A Thames estuary airport, Kent artists illustrate the inconvenient truths.
Alarmed by the visual propaganda generated by Foster & Partners of a Thames estuary airport, a group of nine north Kent artists (NO THAMES AIRPORT ARTISTS GROUP) have come together to cut through the spin and visualise the case against such a development.
The aim of the “Beauty or the Beast” exhibition at the Nucleus Art Gallery Chatham is to examine the issues visually, demonstrate how life changing a hub airport would be and show what we stand to lose as a community.
The show opens Friday 30 March and closes 5 April 2012.
Through painting, posters, photography and video, the exhibition will give a snapshot of what the Thames and Medway estuary means to their communities and highlight the devastation an airport twice the size of Heathrow would have on the health and quality of life. Facts airbrushed out of the Foster & Partners visuals.
Finding the right location for a new airport hub, should we require one, is national issue, not a regional one and the aim of this show is to prevent the visual debate being hijacked by the Mayor of London and his design glitterati.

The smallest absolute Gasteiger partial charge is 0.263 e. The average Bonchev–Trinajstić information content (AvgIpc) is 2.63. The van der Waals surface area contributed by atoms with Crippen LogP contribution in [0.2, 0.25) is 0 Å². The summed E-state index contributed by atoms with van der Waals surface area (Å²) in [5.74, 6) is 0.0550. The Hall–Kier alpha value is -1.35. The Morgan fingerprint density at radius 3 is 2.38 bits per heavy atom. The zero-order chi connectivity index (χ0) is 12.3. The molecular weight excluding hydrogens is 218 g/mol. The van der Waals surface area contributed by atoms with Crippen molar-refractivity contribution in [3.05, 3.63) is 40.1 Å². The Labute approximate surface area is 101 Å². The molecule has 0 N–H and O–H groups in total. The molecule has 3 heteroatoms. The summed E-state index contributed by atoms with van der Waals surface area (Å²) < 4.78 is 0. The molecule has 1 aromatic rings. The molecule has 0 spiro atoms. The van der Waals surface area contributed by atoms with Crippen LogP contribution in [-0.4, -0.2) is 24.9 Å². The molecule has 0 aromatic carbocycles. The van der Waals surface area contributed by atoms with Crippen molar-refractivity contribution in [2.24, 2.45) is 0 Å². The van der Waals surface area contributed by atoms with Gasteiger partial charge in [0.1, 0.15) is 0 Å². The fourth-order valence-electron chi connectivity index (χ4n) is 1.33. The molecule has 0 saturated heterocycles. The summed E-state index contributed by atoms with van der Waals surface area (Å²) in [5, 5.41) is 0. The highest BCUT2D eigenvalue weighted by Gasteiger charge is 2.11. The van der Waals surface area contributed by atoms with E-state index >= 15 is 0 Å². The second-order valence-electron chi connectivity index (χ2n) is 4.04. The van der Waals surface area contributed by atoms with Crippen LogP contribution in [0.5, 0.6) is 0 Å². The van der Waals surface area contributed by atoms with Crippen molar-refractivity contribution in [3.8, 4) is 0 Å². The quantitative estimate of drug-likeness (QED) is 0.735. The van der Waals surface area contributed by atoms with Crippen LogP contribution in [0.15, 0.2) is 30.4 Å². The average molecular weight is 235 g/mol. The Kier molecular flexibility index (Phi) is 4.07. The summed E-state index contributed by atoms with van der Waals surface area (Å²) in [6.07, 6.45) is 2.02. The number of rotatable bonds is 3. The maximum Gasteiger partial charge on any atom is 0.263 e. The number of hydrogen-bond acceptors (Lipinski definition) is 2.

Although local opinion is in the main opposed to an airport on the North Thames marshes the war of words between local and national government has failed to enlighten many of its citizens who simply think of it as a future job opportunity.
This we believe is because there has been little to see, other than several glitzy artists impressions produced by the developers which show proposals in the best possible light.
We, the artists of Medway and North Kent, are going to visually open up the debate by holding an art exhibition, which will explore the issues and consequences for the people, wildlife and environment of North Kent.
The exhibition will take place at the Nucleus Gallery Chatham. The opening event will be
on Friday 30 March 2012. The exhibition will run until Friday 5 April.
We would welcome your support at the opening event on 30 March with the opportunity to informally discuss how we may assist in moving the debate on in visual terms.
Teresa Tanner (artist)